Have you ever taken piccolo lessons? It may seem weird to take lessons on the small flute, but it can be well worth it.
As long as you want to learn and improve, you can make the most of your time and money. Then, you’ll be able to play your favorite piccolo pieces with ease.
But first, this post contains affiliate links. Click here to read the full disclosure policy.
One of the best reasons to take piccolo lessons is to learn more about the instrument and music in general. Even if you have regular flute lessons, you can only cover so much during that time.
Taking regular piccolo lessons or a one-off lesson gives you more time to learn. And as long as you do your research regarding the best piccolo teacher, you will be able to learn how to play the piccolo well.
Then, you won’t have to worry about people wincing at the idea of you playing the small flute. Instead, they might look forward to hearing you. And you could get more gigs as a flute player.
Arguably, you could learn the piccolo on your own. You could, buy piccolo books, watch YouTube videos, or read blogs, like Piccolo Perfection. But that can only get you so far in your piccolo playing journey.
Without some direct guidance from a teacher, you won’t be able to learn all of the ins and outs of the piccolo. You could learn the basics, and you might even be able to get into a college orchestra or band on the piccolo.
If you really want to improve on the piccolo, you need to take it just as seriously as you take the flute. Having a teacher who can guide you is crucial to getting better.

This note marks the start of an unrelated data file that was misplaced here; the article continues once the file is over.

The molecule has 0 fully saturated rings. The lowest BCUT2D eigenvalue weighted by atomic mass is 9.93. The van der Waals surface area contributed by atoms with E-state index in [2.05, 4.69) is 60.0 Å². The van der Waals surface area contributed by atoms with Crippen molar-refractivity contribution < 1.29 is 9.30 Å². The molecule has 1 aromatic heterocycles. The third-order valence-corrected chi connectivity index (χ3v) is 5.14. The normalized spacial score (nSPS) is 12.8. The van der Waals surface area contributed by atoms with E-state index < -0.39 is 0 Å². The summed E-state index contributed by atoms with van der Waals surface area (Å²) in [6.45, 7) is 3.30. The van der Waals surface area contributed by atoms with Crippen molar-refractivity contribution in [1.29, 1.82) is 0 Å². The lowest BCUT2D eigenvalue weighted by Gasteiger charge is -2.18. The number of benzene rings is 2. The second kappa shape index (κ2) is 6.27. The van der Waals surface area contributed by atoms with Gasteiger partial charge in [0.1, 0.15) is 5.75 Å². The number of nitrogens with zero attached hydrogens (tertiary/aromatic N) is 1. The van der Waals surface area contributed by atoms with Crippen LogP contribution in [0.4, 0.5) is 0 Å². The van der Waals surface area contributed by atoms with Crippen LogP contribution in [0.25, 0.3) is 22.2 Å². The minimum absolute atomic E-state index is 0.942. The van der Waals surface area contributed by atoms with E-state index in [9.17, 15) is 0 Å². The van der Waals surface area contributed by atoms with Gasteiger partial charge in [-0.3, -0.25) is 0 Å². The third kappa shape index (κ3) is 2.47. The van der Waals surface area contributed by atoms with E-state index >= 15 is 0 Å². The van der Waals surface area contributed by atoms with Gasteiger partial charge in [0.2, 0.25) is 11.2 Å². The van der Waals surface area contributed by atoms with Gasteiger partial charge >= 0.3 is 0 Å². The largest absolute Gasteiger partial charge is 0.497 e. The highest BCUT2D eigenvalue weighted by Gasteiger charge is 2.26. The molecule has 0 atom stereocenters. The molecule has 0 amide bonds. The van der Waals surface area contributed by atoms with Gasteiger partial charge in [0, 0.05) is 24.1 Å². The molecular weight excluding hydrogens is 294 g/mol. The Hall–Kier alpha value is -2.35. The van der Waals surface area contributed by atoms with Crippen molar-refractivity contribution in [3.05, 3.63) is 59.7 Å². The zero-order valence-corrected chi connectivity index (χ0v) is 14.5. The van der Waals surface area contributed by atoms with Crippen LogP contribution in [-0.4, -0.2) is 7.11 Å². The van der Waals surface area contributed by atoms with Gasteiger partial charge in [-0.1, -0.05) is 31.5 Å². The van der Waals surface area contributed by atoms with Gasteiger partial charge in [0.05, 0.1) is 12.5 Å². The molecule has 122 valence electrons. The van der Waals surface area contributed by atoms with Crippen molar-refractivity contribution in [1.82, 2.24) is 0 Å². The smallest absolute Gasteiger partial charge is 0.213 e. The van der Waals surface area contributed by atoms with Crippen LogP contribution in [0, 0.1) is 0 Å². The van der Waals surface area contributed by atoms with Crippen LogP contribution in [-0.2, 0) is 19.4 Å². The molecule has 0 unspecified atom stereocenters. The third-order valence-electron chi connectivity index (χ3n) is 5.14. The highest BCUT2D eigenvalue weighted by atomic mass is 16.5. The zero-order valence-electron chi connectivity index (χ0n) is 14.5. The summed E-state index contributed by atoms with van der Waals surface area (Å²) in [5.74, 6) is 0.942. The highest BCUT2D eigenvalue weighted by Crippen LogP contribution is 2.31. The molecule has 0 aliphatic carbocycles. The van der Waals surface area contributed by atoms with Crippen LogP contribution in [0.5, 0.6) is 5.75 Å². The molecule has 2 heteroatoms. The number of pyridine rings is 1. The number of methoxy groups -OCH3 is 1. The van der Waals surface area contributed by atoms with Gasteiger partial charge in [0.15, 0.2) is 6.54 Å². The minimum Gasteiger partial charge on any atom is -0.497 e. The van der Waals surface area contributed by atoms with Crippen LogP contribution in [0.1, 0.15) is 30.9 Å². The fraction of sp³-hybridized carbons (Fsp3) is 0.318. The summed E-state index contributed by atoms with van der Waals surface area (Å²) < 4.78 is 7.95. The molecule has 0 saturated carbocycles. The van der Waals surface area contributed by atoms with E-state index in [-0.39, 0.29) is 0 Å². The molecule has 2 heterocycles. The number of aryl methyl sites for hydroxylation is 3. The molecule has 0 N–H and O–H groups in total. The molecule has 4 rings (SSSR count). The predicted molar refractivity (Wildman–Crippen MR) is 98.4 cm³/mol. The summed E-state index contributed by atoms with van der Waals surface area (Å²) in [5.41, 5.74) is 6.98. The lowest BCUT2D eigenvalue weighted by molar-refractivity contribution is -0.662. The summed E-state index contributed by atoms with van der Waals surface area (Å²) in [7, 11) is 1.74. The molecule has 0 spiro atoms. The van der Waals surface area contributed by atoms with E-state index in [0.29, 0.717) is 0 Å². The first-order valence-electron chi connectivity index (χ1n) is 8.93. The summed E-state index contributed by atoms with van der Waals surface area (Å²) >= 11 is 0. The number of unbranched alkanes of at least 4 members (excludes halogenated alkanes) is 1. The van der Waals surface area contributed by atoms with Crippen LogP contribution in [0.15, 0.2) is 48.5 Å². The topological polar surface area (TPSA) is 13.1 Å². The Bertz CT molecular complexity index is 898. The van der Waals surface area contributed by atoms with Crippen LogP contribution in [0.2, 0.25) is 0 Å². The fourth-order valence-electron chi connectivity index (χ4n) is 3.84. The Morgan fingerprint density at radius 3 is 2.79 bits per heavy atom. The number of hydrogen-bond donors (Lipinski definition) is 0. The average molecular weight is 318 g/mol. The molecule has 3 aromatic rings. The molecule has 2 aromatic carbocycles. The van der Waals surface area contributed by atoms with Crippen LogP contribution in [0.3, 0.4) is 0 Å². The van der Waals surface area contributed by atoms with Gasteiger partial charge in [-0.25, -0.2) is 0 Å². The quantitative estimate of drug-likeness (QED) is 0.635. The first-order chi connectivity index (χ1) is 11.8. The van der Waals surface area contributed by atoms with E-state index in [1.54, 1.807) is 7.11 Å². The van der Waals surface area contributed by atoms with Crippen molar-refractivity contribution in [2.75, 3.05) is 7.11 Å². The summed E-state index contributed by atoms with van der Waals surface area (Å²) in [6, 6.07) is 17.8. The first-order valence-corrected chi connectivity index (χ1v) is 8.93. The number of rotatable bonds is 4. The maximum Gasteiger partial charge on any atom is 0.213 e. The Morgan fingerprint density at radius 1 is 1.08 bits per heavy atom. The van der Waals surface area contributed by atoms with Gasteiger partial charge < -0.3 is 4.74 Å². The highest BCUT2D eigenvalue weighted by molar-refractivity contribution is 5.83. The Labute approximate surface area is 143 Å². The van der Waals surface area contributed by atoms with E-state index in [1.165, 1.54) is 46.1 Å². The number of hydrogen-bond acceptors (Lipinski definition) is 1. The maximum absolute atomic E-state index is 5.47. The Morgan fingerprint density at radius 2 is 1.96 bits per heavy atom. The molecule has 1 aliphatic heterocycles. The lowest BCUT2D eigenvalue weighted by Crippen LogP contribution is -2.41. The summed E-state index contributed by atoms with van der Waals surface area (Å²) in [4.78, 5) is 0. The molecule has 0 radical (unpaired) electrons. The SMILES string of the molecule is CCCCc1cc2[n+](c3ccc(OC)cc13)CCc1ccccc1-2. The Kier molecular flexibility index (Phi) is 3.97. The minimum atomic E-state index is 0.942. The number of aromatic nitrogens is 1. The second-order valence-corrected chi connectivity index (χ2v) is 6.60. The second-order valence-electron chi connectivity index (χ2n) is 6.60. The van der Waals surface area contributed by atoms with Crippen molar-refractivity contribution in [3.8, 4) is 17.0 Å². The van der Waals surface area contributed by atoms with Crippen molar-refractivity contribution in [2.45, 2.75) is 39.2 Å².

Improve Your Playing
As you learn more and receive guidance, you’ll naturally be able to improve your piccolo playing. The piccolo can be very difficult for some players, and it takes work to get good at it.
If you want to join an orchestra as the piccolo player or take on other flute gigs that may require the piccolo, you need to be a good piccoloist. You don’t have to be perfect or even a specialist, but you do need to know how to sound good.
Then, people will trust you to play the piccolo well. And you’ll be able to get more gigs from the people you meet at earlier gigs. If you can prove to them you’re reliable, you’ll have an easier chance getting to perform.
Reach Specific Goals
Maybe you don’t need to take ongoing piccolo lessons but still feel like you could use some help. Whether you have an upcoming audition or just need to get over a hump, take a few lessons on the piccolo.
Your teacher can help you figure out what to work on to achieve the goal you have. And if that goal is an audition, you can stop taking piccolo lessons after the fact.
So you don’t need to completely change your schedule to account for studying the piccolo. But you do need to consider what you want to get out of piccolo lessons to make the most of your investment.
Hold Yourself Accountable
Do you ever find yourself dreading practicing the piccolo? If so, you may benefit from simply having someone to tell you to practice. A piccolo teacher can easily act as an accountability partner.